Transcript from the "Call Stack Review" Lesson
>> Will Sentance: When we run a function,
>> Will Sentance: We call that function, we invoke that function. We know that when we finish running that function, say, multiply by 2, we know where to go back to. I can visually see on the page, I guess I could back out to where I was before.
[00:00:31] The only thing it cares about at any given moment is the top plate. I can't grab random plates from a stack of plates, I can only take the top one off. Well, that's exactly what a call stack feels like. The only thing it cares about is what's on it's top right now.
[00:00:43] And when we run a function like multiply by two's, we do [SOUND] in this line, we're gonna add it to the top of the stack of calls, with the input, there it is. Every time we run a function, we add it to the stack of calls. Every time it finishes running, what keyword, David, tells me finish running a function
>> David: Return?
>> Will Sentance: Return, we remove it. Anyone know the posh word, do we know the password for adding to a stack?
>> David: Push and pop.
>> Will Sentance: Push, push to a stack and pop to remove it, exactly, we pop it off. Unfortunately this is not the whiteboard to be rapidly popping stuff of stacks, but let's give it a go.
[00:01:25] Pop it off of stack, and actually there's one thing I didn't mention is we can think of our whole file of code, cuz remember, functions is this little mini programs. Our whole file of code is the main program. We can think of it as being wrapped up in a big old function.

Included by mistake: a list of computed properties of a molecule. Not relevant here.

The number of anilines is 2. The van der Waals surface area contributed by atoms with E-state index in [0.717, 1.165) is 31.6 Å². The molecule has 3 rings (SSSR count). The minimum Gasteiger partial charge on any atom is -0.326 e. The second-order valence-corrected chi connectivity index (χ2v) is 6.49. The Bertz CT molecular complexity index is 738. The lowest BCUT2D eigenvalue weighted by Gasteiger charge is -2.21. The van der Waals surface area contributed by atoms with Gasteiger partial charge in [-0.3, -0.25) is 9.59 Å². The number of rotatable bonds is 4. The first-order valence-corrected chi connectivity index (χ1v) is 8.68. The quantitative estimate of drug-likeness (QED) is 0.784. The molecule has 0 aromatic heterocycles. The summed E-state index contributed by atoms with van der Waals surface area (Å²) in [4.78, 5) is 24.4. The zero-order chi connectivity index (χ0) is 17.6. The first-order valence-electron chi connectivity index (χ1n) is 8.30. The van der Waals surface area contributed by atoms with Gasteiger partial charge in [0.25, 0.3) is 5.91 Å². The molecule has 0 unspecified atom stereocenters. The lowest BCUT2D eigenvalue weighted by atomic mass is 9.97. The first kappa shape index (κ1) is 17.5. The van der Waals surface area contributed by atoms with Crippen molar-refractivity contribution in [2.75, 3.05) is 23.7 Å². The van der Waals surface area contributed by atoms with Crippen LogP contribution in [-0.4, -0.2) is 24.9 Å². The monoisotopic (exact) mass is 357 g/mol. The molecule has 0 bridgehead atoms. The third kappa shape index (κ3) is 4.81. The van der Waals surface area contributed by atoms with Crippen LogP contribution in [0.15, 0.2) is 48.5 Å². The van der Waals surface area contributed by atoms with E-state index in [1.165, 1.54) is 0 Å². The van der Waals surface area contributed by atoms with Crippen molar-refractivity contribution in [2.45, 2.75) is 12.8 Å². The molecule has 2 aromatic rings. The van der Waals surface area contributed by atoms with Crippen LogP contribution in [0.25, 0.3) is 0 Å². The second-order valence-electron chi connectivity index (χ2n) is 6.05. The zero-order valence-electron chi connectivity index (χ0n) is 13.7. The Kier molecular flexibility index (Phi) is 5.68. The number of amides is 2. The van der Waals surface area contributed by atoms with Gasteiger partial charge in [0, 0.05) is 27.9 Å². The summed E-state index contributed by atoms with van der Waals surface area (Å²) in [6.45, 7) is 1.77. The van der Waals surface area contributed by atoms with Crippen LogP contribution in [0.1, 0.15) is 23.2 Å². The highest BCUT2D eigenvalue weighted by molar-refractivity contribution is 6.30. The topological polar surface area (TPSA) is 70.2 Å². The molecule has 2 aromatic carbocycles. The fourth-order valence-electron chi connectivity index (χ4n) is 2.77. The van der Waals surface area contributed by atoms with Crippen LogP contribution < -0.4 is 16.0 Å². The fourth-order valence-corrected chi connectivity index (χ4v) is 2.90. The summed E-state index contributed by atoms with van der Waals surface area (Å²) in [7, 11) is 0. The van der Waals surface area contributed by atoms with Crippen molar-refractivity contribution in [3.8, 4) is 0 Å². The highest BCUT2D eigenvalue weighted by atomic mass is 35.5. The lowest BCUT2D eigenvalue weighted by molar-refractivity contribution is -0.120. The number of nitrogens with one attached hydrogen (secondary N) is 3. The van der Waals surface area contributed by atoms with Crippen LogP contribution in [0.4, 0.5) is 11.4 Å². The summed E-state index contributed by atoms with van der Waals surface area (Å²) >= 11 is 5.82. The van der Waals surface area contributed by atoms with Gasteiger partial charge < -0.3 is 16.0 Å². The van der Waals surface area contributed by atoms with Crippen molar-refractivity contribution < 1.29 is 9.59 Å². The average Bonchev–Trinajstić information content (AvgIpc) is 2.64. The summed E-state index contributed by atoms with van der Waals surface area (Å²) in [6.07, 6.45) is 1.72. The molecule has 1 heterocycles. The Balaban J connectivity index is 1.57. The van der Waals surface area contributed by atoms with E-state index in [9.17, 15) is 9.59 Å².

[00:01:38] What do me call it, [SOUND] Charles? Do you know what we call the, that's not very fair of me to just throw out a question out like that. We call the overall kind of function that is our overall code that we're running, we call that, do you know Virginia?
[00:01:52] Did Charles?
>> David: Global.
>> Will Sentance: Global, global, yeah exactly, think of our overall code as global, and we're running that. And so as soon as I run multiply by 2 with input of 3, I add it on top. When I finish running it, I take it off, and I go back out to global.
[00:02:07] I start running multiply by 2 input of 10, add it on top, finish running it, take it off, back to global. If I were to run another function inside of multiply by 2 with the input of 3, I'd have multiply by 2 input of 3, and I'd have another function on top of it.
[00:02:20] Another function is out of that one, another on top of it, all the way up the call stack if I were to recursively call a function inside a function, inside a function, until I ran out of space on the stack. And I'd have what's known as?
>> David: Stack overflow.